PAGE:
I emailed their support and asked if and when a due date feature might be coming. The response I got back was so curt and dismissive that it really pissed me off. I mean how can you run a business if you can’t prioritize your hundreds of tasks? Isn’t that whole point? We also felt we were making better and more complex apps for our clients all the time.

One day, Dan and I met for coffee in the morning as usual, and I said “Hey, Ted, (we call each other Ted), I think there’s a gap in the market here and we could make something great and, you know, maybe treat our customers with respect.” He said “Ted, I’ve been thinking the exact same thing”. And that was the full extent of our market research.

Part 1 — Key Takeaways

  • Consultancy sucks — get out of it asap. If you want to be successful you have to built products. Products make you money while you sleep. Consultancy does not.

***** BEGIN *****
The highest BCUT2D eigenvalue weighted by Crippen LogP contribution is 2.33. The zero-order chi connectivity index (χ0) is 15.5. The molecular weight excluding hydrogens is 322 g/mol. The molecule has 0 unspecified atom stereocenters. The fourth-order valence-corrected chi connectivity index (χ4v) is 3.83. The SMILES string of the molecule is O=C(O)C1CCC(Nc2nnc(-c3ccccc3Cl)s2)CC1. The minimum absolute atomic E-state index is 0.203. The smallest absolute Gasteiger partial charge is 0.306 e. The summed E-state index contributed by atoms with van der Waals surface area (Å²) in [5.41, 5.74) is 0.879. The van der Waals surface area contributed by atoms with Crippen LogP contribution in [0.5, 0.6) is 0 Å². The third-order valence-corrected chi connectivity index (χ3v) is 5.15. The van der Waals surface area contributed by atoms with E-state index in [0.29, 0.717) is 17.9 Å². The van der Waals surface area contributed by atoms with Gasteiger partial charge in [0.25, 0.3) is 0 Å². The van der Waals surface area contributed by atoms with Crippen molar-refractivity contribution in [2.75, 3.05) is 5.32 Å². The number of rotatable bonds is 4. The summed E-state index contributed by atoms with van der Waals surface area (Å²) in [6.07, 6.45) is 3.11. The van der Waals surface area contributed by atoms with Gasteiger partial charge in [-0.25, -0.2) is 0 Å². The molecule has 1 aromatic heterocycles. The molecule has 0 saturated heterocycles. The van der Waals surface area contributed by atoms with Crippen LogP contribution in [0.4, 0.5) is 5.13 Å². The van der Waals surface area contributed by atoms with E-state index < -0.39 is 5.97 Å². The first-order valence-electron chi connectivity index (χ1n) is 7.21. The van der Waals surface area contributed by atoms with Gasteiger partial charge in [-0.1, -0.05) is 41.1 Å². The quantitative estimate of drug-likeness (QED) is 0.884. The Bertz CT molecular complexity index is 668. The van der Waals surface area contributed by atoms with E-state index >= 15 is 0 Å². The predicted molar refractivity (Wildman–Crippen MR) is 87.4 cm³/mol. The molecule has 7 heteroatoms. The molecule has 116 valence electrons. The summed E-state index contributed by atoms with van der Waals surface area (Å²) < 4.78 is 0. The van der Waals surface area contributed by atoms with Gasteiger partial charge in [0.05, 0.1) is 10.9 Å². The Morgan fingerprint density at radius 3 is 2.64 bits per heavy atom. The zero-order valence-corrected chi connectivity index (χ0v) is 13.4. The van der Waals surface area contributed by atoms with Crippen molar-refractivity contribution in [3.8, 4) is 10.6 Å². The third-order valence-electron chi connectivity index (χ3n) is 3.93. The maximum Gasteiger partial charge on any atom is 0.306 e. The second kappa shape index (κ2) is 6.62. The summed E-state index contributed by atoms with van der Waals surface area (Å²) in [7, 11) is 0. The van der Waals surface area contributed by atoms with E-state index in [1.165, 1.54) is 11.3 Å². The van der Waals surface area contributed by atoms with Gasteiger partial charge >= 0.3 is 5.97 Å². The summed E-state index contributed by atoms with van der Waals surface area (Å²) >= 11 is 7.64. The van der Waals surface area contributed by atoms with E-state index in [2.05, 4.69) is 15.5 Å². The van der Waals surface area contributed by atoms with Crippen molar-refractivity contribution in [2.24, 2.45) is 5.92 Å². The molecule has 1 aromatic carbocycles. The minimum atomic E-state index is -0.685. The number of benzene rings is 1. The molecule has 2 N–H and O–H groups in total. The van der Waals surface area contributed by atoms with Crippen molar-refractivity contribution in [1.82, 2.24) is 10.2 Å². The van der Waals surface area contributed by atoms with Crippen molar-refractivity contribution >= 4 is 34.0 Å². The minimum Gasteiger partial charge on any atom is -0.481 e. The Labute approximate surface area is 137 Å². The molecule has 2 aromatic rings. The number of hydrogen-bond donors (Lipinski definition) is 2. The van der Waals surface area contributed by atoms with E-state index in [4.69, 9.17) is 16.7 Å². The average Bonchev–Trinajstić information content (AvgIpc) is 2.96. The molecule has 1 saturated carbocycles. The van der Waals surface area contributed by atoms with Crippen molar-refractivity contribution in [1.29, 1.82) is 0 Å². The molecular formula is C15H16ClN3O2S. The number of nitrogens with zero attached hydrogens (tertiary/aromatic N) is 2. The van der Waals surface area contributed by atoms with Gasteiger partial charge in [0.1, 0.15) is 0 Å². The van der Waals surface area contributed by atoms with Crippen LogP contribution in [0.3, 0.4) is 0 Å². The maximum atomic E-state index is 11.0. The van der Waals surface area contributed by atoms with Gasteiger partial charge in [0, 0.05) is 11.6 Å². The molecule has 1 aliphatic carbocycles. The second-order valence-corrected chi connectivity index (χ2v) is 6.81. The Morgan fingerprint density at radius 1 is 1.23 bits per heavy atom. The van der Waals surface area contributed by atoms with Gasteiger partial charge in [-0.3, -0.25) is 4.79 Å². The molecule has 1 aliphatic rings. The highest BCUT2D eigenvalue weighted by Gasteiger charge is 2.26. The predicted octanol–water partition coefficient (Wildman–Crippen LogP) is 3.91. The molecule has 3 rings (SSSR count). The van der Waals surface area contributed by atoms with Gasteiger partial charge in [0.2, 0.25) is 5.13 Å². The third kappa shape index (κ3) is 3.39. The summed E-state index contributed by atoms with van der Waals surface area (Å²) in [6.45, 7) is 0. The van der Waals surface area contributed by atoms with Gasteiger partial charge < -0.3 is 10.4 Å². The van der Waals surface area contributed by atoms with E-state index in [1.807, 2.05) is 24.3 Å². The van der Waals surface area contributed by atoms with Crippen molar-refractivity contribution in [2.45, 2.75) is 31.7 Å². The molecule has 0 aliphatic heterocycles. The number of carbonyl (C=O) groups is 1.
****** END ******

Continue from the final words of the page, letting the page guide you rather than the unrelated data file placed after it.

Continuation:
• Don’t target a small market!
  • Just my opinion — don’t sell software components to developers.
  • Consultancy-ware software is no fun to build or sell. Side note, it’s important to know what software world you are in. If you haven’t read everything ever written by Joel Spolsky, you need to leave.
  • If you are doing consultancy, try increasing your prices, say no to feature creep, and charge for the extras. They don’t mind, really.
  • Treat your customers like honored guests. Listen to their woes. Publish your roadmap.
  • Sometimes you’ve got to go with your gut.

Part 2 — If you Build it They Will Come. Right?

Finding the time to work on Teamwork was difficult. After having the idea for weeks and making no progress, we finally decided that the only way this was going to get done was if we dedicate Fridays exclusively to it. No matter how much pressure was on, this was our priority. It was a great decision. Often we worked all weekend on it too and, slowly, over the course of three months, the product came together.

We were our ideal customer. We knew which features were lacking in the existing products out there and we knew exactly what we needed to build. We wanted to be able to come to work every day, open Teamwork, and see a prioritized list of tasks to work on, along with some time tracking and billing.